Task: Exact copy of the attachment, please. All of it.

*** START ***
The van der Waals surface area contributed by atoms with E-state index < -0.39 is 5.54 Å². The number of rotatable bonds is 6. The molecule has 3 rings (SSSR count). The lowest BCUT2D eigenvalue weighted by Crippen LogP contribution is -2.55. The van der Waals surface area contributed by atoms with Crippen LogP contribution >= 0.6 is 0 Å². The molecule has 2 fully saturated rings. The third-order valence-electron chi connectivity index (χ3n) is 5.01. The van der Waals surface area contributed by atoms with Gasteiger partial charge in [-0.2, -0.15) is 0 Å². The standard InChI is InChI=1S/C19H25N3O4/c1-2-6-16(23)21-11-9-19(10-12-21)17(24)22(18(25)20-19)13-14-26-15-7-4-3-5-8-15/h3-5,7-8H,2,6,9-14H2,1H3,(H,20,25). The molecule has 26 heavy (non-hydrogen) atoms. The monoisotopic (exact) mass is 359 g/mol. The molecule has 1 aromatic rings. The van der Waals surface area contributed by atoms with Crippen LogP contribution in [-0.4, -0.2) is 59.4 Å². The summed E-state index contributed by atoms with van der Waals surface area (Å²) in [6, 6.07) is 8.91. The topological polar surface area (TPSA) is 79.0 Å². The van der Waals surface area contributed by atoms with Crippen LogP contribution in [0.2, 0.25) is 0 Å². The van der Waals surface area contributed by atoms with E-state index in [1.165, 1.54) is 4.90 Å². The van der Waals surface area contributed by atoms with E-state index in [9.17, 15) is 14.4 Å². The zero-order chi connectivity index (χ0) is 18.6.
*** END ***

The van der Waals surface area contributed by atoms with E-state index < -0.39 is 5.54 Å². The number of rotatable bonds is 6. The molecule has 3 rings (SSSR count). The lowest BCUT2D eigenvalue weighted by Crippen LogP contribution is -2.55. The van der Waals surface area contributed by atoms with Crippen LogP contribution >= 0.6 is 0 Å². The molecule has 2 fully saturated rings. The third-order valence-electron chi connectivity index (χ3n) is 5.01. The van der Waals surface area contributed by atoms with Gasteiger partial charge in [-0.2, -0.15) is 0 Å². The standard InChI is InChI=1S/C19H25N3O4/c1-2-6-16(23)21-11-9-19(10-12-21)17(24)22(18(25)20-19)13-14-26-15-7-4-3-5-8-15/h3-5,7-8H,2,6,9-14H2,1H3,(H,20,25). The molecule has 26 heavy (non-hydrogen) atoms. The monoisotopic (exact) mass is 359 g/mol. The molecule has 1 aromatic rings. The van der Waals surface area contributed by atoms with Crippen LogP contribution in [-0.4, -0.2) is 59.4 Å². The summed E-state index contributed by atoms with van der Waals surface area (Å²) in [6, 6.07) is 8.91. The topological polar surface area (TPSA) is 79.0 Å². The van der Waals surface area contributed by atoms with Crippen LogP contribution in [0.2, 0.25) is 0 Å². The van der Waals surface area contributed by atoms with E-state index in [1.165, 1.54) is 4.90 Å². The van der Waals surface area contributed by atoms with E-state index in [9.17, 15) is 14.4 Å². The zero-order chi connectivity index (χ0) is 18.6.